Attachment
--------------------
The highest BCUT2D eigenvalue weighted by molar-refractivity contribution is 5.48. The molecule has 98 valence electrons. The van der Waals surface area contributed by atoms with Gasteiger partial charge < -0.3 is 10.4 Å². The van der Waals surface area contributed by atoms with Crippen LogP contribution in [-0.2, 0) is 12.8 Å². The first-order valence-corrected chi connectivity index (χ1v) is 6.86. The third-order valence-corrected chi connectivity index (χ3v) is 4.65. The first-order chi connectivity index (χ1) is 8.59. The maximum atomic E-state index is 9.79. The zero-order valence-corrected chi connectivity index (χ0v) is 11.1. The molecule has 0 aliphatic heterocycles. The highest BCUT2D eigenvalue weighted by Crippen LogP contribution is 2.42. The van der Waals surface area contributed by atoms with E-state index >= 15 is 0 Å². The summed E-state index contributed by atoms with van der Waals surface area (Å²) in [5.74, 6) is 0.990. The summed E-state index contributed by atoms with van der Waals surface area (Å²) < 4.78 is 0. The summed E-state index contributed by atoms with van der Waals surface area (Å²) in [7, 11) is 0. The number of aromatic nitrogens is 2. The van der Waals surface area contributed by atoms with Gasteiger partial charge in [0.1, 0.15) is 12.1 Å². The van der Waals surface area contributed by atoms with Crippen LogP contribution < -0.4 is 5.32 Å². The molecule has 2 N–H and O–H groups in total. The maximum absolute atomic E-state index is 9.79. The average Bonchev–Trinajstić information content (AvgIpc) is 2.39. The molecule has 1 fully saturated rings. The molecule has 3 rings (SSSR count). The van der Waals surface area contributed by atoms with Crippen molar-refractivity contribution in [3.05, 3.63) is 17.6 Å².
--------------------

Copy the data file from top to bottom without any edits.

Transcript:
The highest BCUT2D eigenvalue weighted by molar-refractivity contribution is 5.48. The molecule has 98 valence electrons. The van der Waals surface area contributed by atoms with Gasteiger partial charge < -0.3 is 10.4 Å². The van der Waals surface area contributed by atoms with Crippen LogP contribution in [-0.2, 0) is 12.8 Å². The first-order valence-corrected chi connectivity index (χ1v) is 6.86. The third-order valence-corrected chi connectivity index (χ3v) is 4.65. The first-order chi connectivity index (χ1) is 8.59. The maximum atomic E-state index is 9.79. The zero-order valence-corrected chi connectivity index (χ0v) is 11.1. The molecule has 0 aliphatic heterocycles. The highest BCUT2D eigenvalue weighted by Crippen LogP contribution is 2.42. The van der Waals surface area contributed by atoms with E-state index >= 15 is 0 Å². The summed E-state index contributed by atoms with van der Waals surface area (Å²) in [5.74, 6) is 0.990. The summed E-state index contributed by atoms with van der Waals surface area (Å²) < 4.78 is 0. The summed E-state index contributed by atoms with van der Waals surface area (Å²) in [7, 11) is 0. The number of aromatic nitrogens is 2. The van der Waals surface area contributed by atoms with Gasteiger partial charge in [0.1, 0.15) is 12.1 Å². The van der Waals surface area contributed by atoms with Crippen LogP contribution < -0.4 is 5.32 Å². The molecule has 2 N–H and O–H groups in total. The maximum absolute atomic E-state index is 9.79. The average Bonchev–Trinajstić information content (AvgIpc) is 2.39. The molecule has 1 fully saturated rings. The molecule has 3 rings (SSSR count). The van der Waals surface area contributed by atoms with Crippen molar-refractivity contribution in [3.05, 3.63) is 17.6 Å².